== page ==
Weather by Numbers

The cold truth about forecasting

Judging the talent of a forecaster isn't easy. According to the National Weather Service's Eric Thaler, it would require about a year's worth of data to scientifically rate a predictor's accuracy. As such, tests of broadcast meteorologists are usually conducted by amateurs. Channel 9's Mike Nelson says the viewers who most frequently grade him are elementary school students working on class assignments.

Just over a decade ago, on April 15, 1992, Westword followed in this proud fourth-grade tradition with "Storm Warnings," an article that offered a snapshot of the skills exhibited by the weather personalities at the city's three network affiliates: Channel 4, Channel 7 and Channel 9. From March 17 until April 2 of that year, their forecasts were tracked using temperatures as a guideline. If the extremes on a given day were within a cumulative ten degrees (for instance, a high off by seven degrees and a low wrong by just three), the prediction was judged correct -- or at least correct enough. Anything further awry received a thumbs-down rating.

Back then, all three stations did fairly well one or two days in advance: Channel 4 passed 73 percent of the time; Channel 7 scored with 79 percent; and Channel 9 trailed the field with a still respectable 64 percent. But things went south more often in the three- to five-day range, with Channel 4 ringing the bell for just 38 percent of its guesses and channels 7 and 9 tying at 48 percent. Simply put, forecasts more than two days in advance were considerably wide of the mark over half the time.

Channel 2
Channel 2
Channel 4
Channel 4

In the decade since then, the tools used by weather pros have reportedly improved tremendously. But has this gear translated to better forecasts? To find out, the "Storm Warnings" experiment was repeated over a very similar span, from March 19 to April 3 this year. This time, though, all five major Denver stations were critiqued under two separate criteria. The first duplicates the cumulative ten-degree benchmark used in the original article, and the second employs a slightly different, and more difficult, yardstick. Channel 7's Marty Coniglio says the human body can't feel temperature variations unless the swing is over five degrees. So Westword counted the number of times the high or the low was off by more than that, rendering a negative verdict if either or both failed to meet the standard. (Using this procedure, the example above of a predicted high off-base by seven degrees and a low incorrect by three degrees would be wrong, because the high was askew enough to feel the difference.) Unsurprisingly, this tally wound up lower than the other measure in every case.

Overall, the picture today is very much like the one taken in 1992, despite the fact that the sixteen days analyzed below were fairly uneventful for springtime in Colorado. The outlets were reasonably good at anticipating how things would turn out 48 hours or less in advance, but they proved to be considerably weaker with each succeeding day.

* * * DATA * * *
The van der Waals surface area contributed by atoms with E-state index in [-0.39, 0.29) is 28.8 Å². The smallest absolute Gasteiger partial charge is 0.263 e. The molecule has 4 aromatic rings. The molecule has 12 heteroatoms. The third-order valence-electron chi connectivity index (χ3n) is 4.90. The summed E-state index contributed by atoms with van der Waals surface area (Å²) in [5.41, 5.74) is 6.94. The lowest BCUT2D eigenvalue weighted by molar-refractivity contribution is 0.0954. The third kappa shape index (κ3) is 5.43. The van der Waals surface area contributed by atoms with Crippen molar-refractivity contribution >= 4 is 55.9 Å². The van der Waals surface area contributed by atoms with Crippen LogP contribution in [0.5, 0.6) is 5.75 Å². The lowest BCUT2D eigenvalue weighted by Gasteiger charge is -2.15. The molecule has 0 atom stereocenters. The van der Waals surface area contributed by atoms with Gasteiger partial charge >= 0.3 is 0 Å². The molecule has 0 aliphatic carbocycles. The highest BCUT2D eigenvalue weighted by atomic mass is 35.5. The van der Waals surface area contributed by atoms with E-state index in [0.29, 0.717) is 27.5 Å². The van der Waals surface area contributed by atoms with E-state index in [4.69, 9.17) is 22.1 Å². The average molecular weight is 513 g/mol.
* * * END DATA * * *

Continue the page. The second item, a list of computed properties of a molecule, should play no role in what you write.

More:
Dave Fraser and Casey Curry helmed Channel 2's weather segments during the assessment period, and they had a bit of a rough go. Predictions two days or less in advance were within ten degrees 69 percent of the time, and the three- to five-day forecasts wound up at 38 percent. Things got even uglier when the station was judged by the five-degree rule. The one- and two-day forecasts landed within range just 41 percent of the time, and only 17 percent of the three- to five-day hypotheses were in this ballpark by both measures.

Still, Channel 2, which wasn't rated a decade ago (to the profound displeasure of then-chief meteorologist Al Fogelman), had relatively few catastrophic busts, usually missing by less than twenty degrees, especially as the actual dates grew closer. (Its worst moment was April 2, when a prediction two days earlier stumbled by a collective 31 degrees.)

Fraser, who's predicted the weather at assorted stations since the 1980s but has been in the Denver market for less than a year, feels he's improving each day. "Everything comes with experience," he says.


Larry Green is one of just three weather forecasters who have managed to survive in Denver TV long enough to have been part of Westword's initial trial; the others are Channel 7's Coniglio, who worked weekends at Channel 4 in 1992, and Channel 9's Nelson. But this time around, Green was on vacation for thirteen of the sixteen test-period days, leaving the job of monitoring the skies mainly to Jennifer Zeppelin and Dave Aguilera. Their efforts led to a mixed result.

One- to two-day predictions were within ten degrees on 70 percent of their tries, as opposed to 73 percent in 1992, but three- to five-day assumptions scored 48 percent, a ten-degree upgrade. Channel 4 also scored well in the five-degree challenge, predicting the high and low on that scale 62 percent of the time one or two days ahead, and registering 36 percent three to five days in advance. The latter may not seem terrific, but none of its competitors even came close.

Perhaps one of the reasons for Channel 4's triumph is its decision to make individual predictions for Denver and DIA -- the only local station to routinely do so. In Green's view, this approach makes the predictions more useful to viewers. "It's the old George Carlin joke: 'Why are they telling us what temperature it is at the airport when nobody lives there?'" Green says, adding, "We want to be where the people are, and we try to be as site-specific as we possibly can."

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